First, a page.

The efficiency of large-scale machines provides a powerful incentive for developers to go for the largest available in order to win auctions for offshore power supply deals that many countries have adopted, said Vincent Schellings, who has headed design and production of the G.E. turbine. “That is where turbine size plays a very important role.”
Among the early customers is Orsted, a Danish company that is the world's largest developer of offshore wind farms. It has a preliminary agreement to buy about 90 of the Haliade-X machines for a project called Ocean Wind off Atlantic City, N.J. “I think they surprised everybody when they came out with that machine,” said David Hardy, chief executive of Orsted's offshore business in North America.
On Dec. 1, G.E. reached another preliminary agreement to provide turbines for Vineyard Wind, a large wind farm off Massachusetts and it has deals to supply 276 turbines to what is likely to be the world's largest wind farm at Dogger Bank off Britain. These deals could add up to $13 billion, estimates Shashi Barla, principal wind analyst at Wood Mackenzie, a market research firm.
The waves made by the G.E. machine have pushed Siemens Gamesa to announce a series of competing turbines. Vestas, which until recently had the industry's biggest machine in its stable, is also expected to unveil a new entry soon.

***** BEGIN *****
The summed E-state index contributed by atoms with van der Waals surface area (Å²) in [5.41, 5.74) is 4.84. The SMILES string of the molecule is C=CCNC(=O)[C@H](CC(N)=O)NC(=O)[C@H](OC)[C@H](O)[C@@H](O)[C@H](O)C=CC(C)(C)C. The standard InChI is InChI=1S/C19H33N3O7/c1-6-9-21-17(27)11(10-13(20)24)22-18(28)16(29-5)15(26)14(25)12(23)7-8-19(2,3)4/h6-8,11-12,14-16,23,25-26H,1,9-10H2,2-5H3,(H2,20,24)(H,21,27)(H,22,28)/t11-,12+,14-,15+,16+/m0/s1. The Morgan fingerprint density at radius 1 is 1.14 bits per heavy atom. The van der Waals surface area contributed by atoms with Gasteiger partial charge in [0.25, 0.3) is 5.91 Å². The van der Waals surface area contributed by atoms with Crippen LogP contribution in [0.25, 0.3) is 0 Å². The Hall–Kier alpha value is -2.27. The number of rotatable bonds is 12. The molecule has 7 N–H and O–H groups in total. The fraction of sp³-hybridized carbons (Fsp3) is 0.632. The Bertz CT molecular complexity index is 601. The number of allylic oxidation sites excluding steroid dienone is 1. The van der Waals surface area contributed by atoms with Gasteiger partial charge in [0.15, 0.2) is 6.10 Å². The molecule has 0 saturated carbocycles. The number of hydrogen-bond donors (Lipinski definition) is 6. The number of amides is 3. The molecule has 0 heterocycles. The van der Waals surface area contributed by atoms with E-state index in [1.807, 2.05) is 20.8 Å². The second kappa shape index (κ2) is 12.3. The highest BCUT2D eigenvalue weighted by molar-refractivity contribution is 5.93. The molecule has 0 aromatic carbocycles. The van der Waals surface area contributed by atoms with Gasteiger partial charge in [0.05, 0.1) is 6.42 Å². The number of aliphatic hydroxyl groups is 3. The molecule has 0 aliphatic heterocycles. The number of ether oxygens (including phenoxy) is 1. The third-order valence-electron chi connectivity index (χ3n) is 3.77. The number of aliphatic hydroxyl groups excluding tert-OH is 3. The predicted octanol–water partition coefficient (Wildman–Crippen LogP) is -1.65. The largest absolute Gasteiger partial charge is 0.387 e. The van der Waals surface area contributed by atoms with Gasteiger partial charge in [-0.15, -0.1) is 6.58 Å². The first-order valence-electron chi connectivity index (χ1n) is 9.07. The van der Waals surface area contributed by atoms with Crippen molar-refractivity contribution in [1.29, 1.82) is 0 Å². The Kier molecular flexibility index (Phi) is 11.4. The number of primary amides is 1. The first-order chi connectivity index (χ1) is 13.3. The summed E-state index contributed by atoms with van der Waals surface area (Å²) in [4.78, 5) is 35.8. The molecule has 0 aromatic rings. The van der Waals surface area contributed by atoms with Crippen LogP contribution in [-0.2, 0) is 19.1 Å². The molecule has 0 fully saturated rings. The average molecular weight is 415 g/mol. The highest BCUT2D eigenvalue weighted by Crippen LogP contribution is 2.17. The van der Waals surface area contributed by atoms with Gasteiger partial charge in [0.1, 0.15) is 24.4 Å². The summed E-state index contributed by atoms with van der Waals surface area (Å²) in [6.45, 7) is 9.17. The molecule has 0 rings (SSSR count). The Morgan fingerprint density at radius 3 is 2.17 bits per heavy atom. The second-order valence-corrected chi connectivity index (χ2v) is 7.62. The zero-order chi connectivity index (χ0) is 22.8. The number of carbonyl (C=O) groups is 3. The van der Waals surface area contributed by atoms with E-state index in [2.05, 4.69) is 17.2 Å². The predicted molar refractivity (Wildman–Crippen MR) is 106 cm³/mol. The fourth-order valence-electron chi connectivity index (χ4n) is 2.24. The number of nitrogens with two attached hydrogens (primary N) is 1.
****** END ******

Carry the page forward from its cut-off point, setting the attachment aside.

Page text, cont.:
To pull off its gambit, G.E. had to start “pretty much from scratch,” Schellings said. The business unit called G.E. Renewable Energy is spending about $400 million on design, hiring engineers and retooling factories at St. Nazaire and Cherbourg in France.
Offshore turbines account for only about 5% of the generating capacity of the overall wind industry, but that number is expected to grow. G.E. still must work out how to manufacture large numbers of the machines efficiently, initially at the plants in France and, possibly later, in Britain and the United States. With a skimpy offshore track record, G.E. also needs to show that it can reliably install and maintain the big machines at sea, using specialized ships and dealing with rough weather.
So, we will see. The new U.S. administration appears to be interested in supporting investment in non-fossil fuel energy – including wind power. At the same time, competing global investors appear to be interested in making their own substantial investments in new, more efficient technologies – trends that producers should continue to watch closely as they emerge, Washington Insider believes.